The medical community sees studies drawing on GBD as the most extensive research undertaking to quantify health issues globally. GBD-based studies have so far provided more than 607 billion highly standardized and scientifically robust metrics.


“The main authors listed at the top of the paper are those who have shouldered the largest portion of the work, including data analysis, and drafting the manuscript. The remaining authors contribute to different parts of the manuscript based on their expertise,” says Prof. Faris.



Prof. Faris sees the study’s findings as “the most significant to date” because of the range of factors and volume of data considered in the analysis.


The study was spurred by the fact that cancer represents a challenging public health threat in Asia. The global and multifaceted research examines the temporal patterns of incidence, mortality, disability, and risk factors of 29 cancers in the last three decades.


The authors examine cancer rates in 49 Asian countries from 1990 to 2019. “We studied how many people got cancer and died from it and the impact on their quality of life. We also looked at how different factors, like age and where people live, affect cancer rates. This helped us understand how cancer affects different countries. We found that some cancers are linked to certain risk factors. We used this information to see how cancer rates changed over time,” affirms Prof. Faris.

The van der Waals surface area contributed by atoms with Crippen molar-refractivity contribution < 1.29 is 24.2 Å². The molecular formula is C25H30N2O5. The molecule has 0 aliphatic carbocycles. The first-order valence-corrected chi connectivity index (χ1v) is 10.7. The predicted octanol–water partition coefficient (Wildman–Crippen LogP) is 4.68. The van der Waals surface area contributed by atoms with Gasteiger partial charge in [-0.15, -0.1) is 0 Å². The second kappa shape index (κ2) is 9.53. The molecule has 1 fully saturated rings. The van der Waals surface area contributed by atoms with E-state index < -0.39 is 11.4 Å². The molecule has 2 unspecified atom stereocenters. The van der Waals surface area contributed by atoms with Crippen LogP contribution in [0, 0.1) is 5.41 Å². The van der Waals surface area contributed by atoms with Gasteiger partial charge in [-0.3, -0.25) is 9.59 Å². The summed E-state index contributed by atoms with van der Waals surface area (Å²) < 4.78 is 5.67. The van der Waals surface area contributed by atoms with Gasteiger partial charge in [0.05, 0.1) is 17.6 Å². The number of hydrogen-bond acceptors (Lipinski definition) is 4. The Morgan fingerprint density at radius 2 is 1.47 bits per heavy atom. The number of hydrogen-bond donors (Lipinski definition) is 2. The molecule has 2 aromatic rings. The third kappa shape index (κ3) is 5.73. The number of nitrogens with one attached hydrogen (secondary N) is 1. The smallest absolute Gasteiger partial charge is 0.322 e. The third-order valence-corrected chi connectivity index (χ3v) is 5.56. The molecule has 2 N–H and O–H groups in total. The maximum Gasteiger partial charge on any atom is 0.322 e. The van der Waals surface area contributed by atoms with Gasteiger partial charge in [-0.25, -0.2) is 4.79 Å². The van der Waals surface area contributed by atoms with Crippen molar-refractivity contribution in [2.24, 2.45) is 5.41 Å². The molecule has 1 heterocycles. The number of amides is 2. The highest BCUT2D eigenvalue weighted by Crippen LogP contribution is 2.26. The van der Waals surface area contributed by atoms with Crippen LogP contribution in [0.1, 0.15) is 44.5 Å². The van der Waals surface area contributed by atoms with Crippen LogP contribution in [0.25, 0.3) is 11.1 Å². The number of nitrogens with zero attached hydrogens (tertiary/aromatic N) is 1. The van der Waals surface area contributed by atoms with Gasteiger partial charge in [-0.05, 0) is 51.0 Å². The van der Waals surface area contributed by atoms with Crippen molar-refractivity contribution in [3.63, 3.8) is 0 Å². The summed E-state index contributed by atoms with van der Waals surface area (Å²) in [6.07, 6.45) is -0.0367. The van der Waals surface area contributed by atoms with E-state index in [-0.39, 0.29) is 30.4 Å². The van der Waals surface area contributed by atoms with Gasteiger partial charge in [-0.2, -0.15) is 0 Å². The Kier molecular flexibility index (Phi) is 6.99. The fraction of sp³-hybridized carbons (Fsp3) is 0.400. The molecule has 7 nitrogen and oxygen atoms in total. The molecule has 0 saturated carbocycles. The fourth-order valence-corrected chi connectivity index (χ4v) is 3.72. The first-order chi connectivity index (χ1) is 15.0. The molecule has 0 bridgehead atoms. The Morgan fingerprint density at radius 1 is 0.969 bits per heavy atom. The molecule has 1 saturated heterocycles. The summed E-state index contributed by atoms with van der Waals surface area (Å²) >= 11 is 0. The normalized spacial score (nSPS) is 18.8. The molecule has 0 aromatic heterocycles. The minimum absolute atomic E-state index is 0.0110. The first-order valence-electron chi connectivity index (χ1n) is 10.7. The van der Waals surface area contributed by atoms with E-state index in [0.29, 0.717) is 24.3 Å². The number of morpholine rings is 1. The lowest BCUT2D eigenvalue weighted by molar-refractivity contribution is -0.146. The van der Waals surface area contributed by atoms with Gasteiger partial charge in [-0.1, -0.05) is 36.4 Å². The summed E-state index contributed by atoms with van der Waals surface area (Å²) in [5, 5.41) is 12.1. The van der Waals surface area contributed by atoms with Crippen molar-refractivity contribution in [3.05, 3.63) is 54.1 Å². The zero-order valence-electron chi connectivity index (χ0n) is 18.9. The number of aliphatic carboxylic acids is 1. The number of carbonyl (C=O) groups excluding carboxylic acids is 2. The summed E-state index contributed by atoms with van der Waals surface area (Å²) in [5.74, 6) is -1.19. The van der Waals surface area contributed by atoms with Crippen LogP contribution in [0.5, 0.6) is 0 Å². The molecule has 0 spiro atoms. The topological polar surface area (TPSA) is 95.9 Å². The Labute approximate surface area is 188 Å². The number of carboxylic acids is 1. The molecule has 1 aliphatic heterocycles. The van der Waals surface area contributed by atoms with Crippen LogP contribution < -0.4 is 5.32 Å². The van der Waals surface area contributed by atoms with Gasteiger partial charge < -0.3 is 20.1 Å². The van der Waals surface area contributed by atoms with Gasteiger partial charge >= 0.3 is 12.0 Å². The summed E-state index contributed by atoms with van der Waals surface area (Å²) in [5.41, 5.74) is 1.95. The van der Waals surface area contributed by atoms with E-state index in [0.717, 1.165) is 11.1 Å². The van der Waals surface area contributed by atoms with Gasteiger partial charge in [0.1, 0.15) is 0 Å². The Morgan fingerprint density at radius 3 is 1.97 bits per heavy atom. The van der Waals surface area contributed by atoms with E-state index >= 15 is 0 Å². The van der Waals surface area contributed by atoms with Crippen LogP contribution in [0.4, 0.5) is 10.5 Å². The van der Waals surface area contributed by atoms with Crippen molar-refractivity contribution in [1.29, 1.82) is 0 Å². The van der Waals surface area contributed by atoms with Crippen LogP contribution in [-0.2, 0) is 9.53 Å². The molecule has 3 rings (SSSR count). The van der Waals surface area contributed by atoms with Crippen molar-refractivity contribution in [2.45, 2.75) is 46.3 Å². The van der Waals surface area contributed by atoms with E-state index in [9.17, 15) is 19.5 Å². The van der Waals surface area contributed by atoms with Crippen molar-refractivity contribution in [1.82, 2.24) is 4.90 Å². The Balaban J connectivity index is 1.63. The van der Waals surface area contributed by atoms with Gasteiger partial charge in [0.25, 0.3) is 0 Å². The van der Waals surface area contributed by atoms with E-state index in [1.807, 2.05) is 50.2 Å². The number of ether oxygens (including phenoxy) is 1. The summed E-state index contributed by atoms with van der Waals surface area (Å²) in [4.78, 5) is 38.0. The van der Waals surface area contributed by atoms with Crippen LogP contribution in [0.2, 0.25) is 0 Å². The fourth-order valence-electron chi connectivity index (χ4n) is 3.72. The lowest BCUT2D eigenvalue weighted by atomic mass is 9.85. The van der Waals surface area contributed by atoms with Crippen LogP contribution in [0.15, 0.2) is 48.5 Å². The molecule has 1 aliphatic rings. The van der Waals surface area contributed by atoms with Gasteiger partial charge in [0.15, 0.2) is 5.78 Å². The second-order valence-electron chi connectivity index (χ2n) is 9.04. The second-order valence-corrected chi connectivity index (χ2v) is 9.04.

The authors focuses on changes in numbers and percentages for the incidence and deaths related to cancer, comparing 1990 data with 2019. The information it presents confirms that the burdens of both cancer incidence and death were doubled or more than doubled from 1990 to 2019.


They find that cancer rates vary widely across Asian countries, with some having much higher rates than others. Certain types of cancer, such as tracheal, bronchus, and lung cancer, breast cancer, colon and rectum cancer, stomach cancer, and prostate cancer, are found to be among the top five cancers in terms of incidence and mortality rates.


The study comes to numerous important conclusions. One of them warns that despite medical advances and treatment methods, cancer is increasingly becoming a serious health hazard in Asia. “With growing incidence, cancer has become a more significant public health threat in Asia, demanding urgent policy attention and guidance. Its heightened risk calls for increased cancer awareness, preventive measures, affordable early-stage detection, and cost-effective therapeutics in Asia,” the authors affirm.


“In conclusion, cancer incidence is ubiquitously increasing in Asia, with mortality rates stagnating or decreasing for a few cancers in the last three decades. Among the modifiable risk factors, smoking, alcohol consumption, and ambient PM pollution remain the dominant risk factors, and the cancer burden due to ambient PM pollution, high body-mass index, and high fasting plasma glucose have increased, most notably between 1990 and 2019.


“Therefore, tackling the increasing cancer burden in Asia requires effective primary and secondary prevention strategies along with access to timely and cost-effective screening, diagnostic, and therapeutic services.”